Precompiled header

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In computer programming, a pre-compiled header is a technique used by some C or C++ compilers to reduce compilation time.



In the C and C++ programming languages, a header file is a file whose text may be automatically included in another source file by the C preprocessor, usually specified by the use of compiler directives in the source file.

Header files can sometimes contain a very large amount of source code (for instance, the header files windows.h and Cocoa/Cocoa.h on Microsoft Windows and Mac OS X, respectively).

To reduce compilation times some compilers allow header files to be precompiled into a form that is faster for the compiler to process. This intermediate form is known as a precompiled header, and is commonly held in a file named with the extensions .pch or .gch.

A related feature is the prefix header, which is a file that is automatically included by the compiler without requiring the use of any compiler directives. Prefix headers are commonly precompiled, but not all precompiled headers are prefix headers.


Simple Example

Given a C++ file source.cpp that includes header.hpp:

// header.hpp
// source.cpp
#include "header.hpp"

When compiling source.cpp for the first time with the pre-compiled header feature turned on, the compiler will generate a pre-compiled header, header.pch. The next time, the compiler can skip the compilation phase relating to header.hpp and instead use header.pch directly.

Example with forward declaration

We have two classes A (in A.h and A.cpp) and B (in B.h and B.cpp). Class A is quite simple:

class A {

When class B is composed by an attribute of class A, normally the class A will become part of the class:

#include "A.h"
class B1 {
  A mA;

To prevent recompilation of B1.h, when class A changes, sometimes pointer syntax will be used; B2.h:

class A;
class B2 {
  A* mA;

As can be seen, a forward declaration of class A is used instead of including the header. But this pointer syntax complicates the usage of the variable as price for lesser compilation.

This problem can be solved by the usage of pre-compiled headers. We can use the easier syntax in B1.h and advise the compiler to use pre-compiled headers. Then the files A.pch and B1.pch will be created.

When the class A is changed now, only A.h has to be parsed again and written to the pre-compiled header A.pch. As the file B1.h is not changed, it does not need to be parsed again and the already existing pre-compiled header B1.pch can be used.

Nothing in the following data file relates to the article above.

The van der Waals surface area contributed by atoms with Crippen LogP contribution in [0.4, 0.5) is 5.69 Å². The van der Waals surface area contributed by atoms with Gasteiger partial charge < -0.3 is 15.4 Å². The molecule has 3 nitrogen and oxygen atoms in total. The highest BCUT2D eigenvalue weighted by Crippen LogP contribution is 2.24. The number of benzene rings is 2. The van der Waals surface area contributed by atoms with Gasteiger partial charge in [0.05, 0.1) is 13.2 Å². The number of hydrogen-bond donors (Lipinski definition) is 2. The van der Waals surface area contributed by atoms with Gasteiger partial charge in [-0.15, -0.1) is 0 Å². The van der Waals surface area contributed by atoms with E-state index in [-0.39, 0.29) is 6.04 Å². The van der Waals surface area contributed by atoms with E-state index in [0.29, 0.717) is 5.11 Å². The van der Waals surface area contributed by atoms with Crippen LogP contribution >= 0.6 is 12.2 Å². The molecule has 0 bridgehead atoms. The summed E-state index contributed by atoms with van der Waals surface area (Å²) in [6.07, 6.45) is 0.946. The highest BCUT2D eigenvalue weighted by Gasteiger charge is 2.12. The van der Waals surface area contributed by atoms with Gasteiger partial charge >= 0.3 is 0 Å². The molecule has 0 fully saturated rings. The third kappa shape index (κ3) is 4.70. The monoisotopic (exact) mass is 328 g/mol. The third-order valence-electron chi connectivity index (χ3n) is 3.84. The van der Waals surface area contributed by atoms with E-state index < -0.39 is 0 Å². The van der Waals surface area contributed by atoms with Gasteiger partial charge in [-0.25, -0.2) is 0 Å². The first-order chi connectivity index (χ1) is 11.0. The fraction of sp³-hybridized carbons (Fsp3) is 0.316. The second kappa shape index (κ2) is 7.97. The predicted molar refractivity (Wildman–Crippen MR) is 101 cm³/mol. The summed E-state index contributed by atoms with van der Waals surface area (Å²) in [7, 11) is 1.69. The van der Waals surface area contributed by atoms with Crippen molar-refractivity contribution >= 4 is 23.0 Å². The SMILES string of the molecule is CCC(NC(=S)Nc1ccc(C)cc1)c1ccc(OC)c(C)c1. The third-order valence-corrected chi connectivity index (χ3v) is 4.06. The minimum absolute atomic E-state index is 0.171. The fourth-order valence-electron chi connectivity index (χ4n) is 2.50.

Common Implementations


stdafx.h is a file, generated by Microsoft Visual Studio IDE wizards, that describes both standard system and project specific include files that are used frequently but hardly ever change.

Compatible compilers (for example, Visual C++ 6.0 and newer) will pre-compile this file to reduce overall compile times. Visual C++ will not compile anything before the #include "stdafx.h" in the source file, unless the compile option /Yu'stdafx.h' is unchecked (by default); it assumes all code in the source up to and including that line is already compiled.

The AFX in stdafx.h stands for Application Framework eXtensions. AFX was the original abbreviation for the Microsoft Foundation Classes (MFC). Optionally, Visual Studio projects may avoid pre-compiled headers, as well as they may specify an alternative name (though stdafx.h is used by default).


Pre-compiled headers are supported in GCC (3.4 and newer). GCC's approach is similar to these of VC and compatible compilers. GCC saves the pre-compiled version using a ".gch" suffix. When compiling source files, the compiler checks whether those files are present. If possible, the pre-compiled version is used. If this is not possible, then, the normal header is still present as a fall-back plan.

GCC can only use the pre-compiled version if the same compiler switches are set as when the header was compiled and it may use at most one. Further, only preprocessor instructions may be placed before the pre-compiled header (because it must be directly or indirectly included through another normal header, before any compilable code).

GCC automatically identifies most header files using their extension. However, if this fails (e.g. because of non standard header extensions), the -x switch can be used to be sure that GCC treats the file as a header instead of a normal source file.


In the default project configuration, the C++Builder compiler implicitly generates precompiled headers for all headers included by a source module until the line #pragma hdrstop is found. Precompiled headers are shared for all modules of the project if possible. For example, when working with the Visual Component Library, it is common to include the <vcl.h> header first which contains most of the commonly used VCL header files. Thus, the precompiled header can be shared across all project modules, which dramatically reduces the build times.

In addition, C++Builder can be instrumented to use a specific header file as precompiled header, similar to the mechanism provided by Visual C++.

C++Builder 2009 introduces a "Precompiled Header Wizard" which parses all source modules of the project for included header files, classifies them (i.e. excludes header files if they are part of the project or do not have an Include guard) and generates and tests a precompiled header for the specified files automatically.

See also

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